A single-celled slime mold (physarum polycephalum) can solve mazes, mimic the layout of man-made transportation networks and choose the healthiest food from a diverse menu – and all this without a brain or nervous system:
Lesson: deploy resources efficiently – really smart solutions often arise naturally, yet knowing what’s best still requires lots of prior research. But hey, if a slime mold can do it…
Scientists have created an artificial jellyfish using silicone and muscle cells from a rat’s heart. The synthetic creature, dubbed a medusoid, looks like a flower with eight petals. When placed in an electric field, it pulses and swims exactly like its living counterpart:
Lesson: even the most difficult concept can be somehow ‘brought to life’ – be it in a new context, through the addition of a couple of key ingredients, or sheer appliance of science!
Today is the 50th birthday of the first practical LED, an invention built on an understanding that has transformed our lives: enabling cheap, mass-produced and very hardy display and lighting technologies.
A while back, GE produced a great piece of branded content featuring its inventor, Prof. Nick Holonyak, where he offers some insight into the moment that his light emitting diodes were first conceived:
He leaves us with the advice to “Learn more, do more, build more, reveal more”, which doesn’t take a physicist to know is just brilliant advice for life, for ‘inventors’ of all kinds.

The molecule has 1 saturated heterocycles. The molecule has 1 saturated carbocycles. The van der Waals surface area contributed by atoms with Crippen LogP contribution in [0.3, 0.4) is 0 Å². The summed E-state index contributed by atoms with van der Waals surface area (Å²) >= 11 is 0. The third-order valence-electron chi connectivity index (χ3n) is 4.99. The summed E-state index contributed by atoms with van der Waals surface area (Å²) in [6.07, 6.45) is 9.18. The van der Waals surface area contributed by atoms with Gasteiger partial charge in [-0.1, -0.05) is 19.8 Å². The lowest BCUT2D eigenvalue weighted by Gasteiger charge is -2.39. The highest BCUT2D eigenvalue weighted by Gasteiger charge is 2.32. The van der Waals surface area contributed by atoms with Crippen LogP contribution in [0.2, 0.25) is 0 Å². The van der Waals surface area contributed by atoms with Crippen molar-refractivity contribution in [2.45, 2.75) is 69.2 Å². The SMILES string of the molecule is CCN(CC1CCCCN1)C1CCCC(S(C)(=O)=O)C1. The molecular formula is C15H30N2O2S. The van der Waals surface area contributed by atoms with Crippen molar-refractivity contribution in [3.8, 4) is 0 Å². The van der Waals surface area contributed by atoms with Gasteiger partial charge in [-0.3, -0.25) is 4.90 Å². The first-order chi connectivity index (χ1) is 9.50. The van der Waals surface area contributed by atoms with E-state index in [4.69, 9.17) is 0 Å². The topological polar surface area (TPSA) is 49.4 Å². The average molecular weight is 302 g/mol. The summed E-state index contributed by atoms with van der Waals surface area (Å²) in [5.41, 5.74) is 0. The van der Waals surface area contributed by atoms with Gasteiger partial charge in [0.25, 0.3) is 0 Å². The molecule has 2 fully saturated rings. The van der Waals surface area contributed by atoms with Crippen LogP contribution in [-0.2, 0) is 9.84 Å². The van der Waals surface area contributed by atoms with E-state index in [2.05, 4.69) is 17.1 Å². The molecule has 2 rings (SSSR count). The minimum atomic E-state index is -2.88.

A simple plus/minus 1V signal from a beat-heavy song can be used to stimulate the motor neurons in the leg of a cockroach. This is an example of such.
Using setups like this can help us understand how neurons and muscles work, and can assist us in understanding our own nervous systems.
I’ll tell you what else this helped me understand: we’ve reached such mastery of nature that we’re now just having fun with it. I’m not sure if this is good or bad, but the above example is certainly a bit macabre.
Nucleus Medical Media’s 2011 3D medical animation demo reel shows surgery, anatomy, mechanism of action (MOA), and physiology produced for medical devices, pharmaceutical companies, biotechnology, marketing agencies, lawyers, and more.
What Nucleus don’t include in their showreel’s YouTube description, but will become apparent, is that they are probably among the finest computer animators working today.
In my view they depict very complicated biomechanical processes so very clearly, and quite beautifully too. Here’s the aforementioned showreel:
My question is, how is it these guys are nailing it so hard?! Are they scientists trained in CAD, or the reverse?